Seemingly a revenge tale, Hunted casts Melissa George as a secret operative for a private intelligence firm, who is shot and left for dead when a mission goes awry, and later makes a grand comeback trying to expose who was responsible for the hit.
George is frequently spectacular in smaller doses, but somebody who has the unfortunate tendency to get cast in larger roles that are seemingly designed to be disliked. She also doesn't seem terribly popular among audiences, even her In Treatment role (which I personally thought was her best work) regularly described as the very worst part of that entire series. She anchors Hunted adequately, if a little too reliant on pouty intensity, but the character she's playing doesn't seem all that dynamic at this point. Sam Hunter: Secret Operative is designed as a living parallel to the sparse, cold tone that Hunted seems to be reaching for as a series. She doesn't have a ton of dialogue when she isn't undercover, and overly calculates every one of her movements to an insane degree. She's not all that fun, mostly hovers around looking concerned, and has one of those trademark 'dark pasts' that we glimpse via blurry childhood flashbacks.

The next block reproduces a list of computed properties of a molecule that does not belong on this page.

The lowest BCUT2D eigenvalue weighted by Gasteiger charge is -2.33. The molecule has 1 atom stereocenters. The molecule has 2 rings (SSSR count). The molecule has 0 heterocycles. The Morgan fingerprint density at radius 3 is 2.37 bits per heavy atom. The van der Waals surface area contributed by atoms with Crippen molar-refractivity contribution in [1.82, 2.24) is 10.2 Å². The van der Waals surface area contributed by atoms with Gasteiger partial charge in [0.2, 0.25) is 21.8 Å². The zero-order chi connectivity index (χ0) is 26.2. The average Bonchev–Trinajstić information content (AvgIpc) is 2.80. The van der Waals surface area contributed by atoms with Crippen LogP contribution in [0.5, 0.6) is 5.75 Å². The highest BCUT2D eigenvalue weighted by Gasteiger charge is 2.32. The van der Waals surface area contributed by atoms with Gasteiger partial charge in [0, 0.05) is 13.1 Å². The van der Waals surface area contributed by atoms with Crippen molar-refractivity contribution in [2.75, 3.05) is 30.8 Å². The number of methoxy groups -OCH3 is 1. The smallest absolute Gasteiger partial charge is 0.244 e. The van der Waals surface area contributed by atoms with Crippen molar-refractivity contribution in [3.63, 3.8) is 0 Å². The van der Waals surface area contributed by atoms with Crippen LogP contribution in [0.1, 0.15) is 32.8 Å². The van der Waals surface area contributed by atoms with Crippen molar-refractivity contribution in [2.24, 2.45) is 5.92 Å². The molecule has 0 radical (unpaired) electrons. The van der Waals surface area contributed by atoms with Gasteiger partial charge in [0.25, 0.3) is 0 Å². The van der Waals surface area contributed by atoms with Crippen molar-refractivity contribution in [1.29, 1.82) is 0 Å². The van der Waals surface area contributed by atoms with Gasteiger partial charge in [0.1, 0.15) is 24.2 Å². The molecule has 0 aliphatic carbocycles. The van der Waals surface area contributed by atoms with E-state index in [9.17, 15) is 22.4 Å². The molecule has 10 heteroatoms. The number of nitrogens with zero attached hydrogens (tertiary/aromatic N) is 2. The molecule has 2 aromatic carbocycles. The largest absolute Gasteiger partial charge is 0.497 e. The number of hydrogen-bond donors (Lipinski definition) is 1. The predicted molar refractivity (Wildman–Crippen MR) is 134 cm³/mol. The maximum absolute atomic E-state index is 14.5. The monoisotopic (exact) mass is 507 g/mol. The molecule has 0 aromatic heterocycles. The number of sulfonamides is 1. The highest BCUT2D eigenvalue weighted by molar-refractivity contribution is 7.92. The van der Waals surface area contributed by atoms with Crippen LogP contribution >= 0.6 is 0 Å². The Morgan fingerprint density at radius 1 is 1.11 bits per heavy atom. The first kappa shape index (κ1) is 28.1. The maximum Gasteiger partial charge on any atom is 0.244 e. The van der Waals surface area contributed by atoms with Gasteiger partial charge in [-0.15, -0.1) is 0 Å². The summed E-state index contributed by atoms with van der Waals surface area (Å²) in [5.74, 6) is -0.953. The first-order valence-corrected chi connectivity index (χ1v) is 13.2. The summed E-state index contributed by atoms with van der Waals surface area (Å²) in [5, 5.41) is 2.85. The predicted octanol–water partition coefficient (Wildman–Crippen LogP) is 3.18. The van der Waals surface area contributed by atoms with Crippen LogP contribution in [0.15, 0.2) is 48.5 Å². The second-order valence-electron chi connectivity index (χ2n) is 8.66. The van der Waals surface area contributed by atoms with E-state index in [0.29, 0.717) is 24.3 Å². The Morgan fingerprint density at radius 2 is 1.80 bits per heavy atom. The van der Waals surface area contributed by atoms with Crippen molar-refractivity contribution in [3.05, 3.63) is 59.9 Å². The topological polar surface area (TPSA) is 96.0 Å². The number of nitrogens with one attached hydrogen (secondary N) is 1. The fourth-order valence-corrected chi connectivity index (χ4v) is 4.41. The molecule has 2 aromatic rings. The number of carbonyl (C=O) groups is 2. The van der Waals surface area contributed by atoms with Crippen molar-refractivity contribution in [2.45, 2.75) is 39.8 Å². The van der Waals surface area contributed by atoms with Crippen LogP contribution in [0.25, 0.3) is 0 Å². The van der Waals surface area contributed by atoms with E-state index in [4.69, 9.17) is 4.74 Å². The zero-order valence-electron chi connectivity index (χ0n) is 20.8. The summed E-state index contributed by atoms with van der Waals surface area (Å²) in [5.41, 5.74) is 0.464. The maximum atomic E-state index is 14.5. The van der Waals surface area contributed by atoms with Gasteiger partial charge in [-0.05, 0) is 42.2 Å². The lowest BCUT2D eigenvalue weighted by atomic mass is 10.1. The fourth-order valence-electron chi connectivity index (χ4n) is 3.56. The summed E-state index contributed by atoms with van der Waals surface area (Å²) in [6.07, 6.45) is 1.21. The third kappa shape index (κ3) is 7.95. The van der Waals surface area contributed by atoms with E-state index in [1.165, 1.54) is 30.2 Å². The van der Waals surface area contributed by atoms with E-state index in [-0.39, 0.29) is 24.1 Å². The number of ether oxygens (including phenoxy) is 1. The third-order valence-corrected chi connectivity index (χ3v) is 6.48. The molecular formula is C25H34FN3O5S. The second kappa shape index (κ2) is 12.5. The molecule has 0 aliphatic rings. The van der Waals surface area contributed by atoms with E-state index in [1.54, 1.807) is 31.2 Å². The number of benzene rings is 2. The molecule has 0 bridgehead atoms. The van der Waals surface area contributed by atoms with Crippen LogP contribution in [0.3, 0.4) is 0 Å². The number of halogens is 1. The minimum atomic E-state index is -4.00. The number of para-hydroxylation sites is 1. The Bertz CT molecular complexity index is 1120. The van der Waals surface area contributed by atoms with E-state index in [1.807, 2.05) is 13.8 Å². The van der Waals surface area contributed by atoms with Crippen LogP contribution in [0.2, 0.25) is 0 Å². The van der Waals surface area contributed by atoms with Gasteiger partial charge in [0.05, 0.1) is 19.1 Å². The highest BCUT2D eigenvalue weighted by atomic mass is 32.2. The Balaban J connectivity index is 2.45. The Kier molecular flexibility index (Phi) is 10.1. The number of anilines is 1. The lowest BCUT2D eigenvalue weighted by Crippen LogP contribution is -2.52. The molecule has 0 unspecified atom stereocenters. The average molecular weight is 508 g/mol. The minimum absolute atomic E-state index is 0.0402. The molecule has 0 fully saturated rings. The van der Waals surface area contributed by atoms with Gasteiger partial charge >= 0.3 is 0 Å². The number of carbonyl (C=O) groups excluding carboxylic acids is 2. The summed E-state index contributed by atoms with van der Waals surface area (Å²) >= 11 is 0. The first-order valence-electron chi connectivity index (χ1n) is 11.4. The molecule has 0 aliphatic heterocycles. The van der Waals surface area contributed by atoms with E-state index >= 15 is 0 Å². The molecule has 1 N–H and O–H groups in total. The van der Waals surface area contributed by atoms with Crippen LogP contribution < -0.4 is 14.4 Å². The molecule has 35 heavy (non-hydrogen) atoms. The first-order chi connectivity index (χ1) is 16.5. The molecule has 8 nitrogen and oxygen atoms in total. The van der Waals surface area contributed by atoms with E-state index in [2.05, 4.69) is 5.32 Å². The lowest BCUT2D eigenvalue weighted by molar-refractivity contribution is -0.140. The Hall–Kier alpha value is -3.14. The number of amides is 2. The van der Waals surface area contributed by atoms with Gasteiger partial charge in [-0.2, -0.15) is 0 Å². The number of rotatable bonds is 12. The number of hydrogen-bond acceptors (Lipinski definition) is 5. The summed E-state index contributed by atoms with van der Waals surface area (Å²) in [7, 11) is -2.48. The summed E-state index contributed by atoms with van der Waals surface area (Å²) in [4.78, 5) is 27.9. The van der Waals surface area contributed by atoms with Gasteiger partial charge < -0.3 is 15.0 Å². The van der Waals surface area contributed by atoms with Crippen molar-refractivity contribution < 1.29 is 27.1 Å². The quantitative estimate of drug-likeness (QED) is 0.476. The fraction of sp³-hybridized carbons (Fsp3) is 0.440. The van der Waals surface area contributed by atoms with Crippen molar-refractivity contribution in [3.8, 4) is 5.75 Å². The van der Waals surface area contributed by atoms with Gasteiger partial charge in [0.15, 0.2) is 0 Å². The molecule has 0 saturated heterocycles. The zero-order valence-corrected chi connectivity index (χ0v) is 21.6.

But it's not totally a problem. Where the pilot really works is in those initial scenes post-execution, in which Sam pushes her body to the limits, and tries to find secret messages hidden in her newspapers. She's this very insular, cool protagonist -- not destroyed by a lack of personality, but wearing her coldness as a form of protection. However, once Sam gets back in the spy game, the show itself becomes less intriguing. There's a silly plot device to get Sam into a shady criminal dynasty, a melodramatic hitman on her tail who stabs hypodermic needles into people's eyeballs, and a goofy supporting cast who are more annoying than anything.
It's a show of two halves, one far different and more interesting than the other. But it's easy to trust that the series has a vision of some kind, and that it'll probably be fulfilled within the next couple of episodes. You wouldn't know it unless you were told, but Hunted is the brain child of Frank Spotnitz, long-term X-Files/Millennium writer, and this is clearly his attempt at trying something outside his wheelhouse. Most of the narrative is as generic as they come, from the secret mole to the colleagues-turned-lovers-turned-rivals dynamic between Sam and her ex, but there's an elegantly stripped-back approach to a lot of it, with the moody filters on the lense and the forceful professionalism of Sam herself.
There are shows that arrive once in a blue moon that take a while to grasp and seem initially detached and screwy, and Hunted fits that description entirely. But all of that disorientation isn't exactly alienating. This isn't particularly good, but it's hard to not find yourself enjoying this pilot, which eventually becomes something absorbing enough to tune into again, at least to see what kind of show this will be next week. B-
Writer Frank Spotnitz Director SJ Clarkson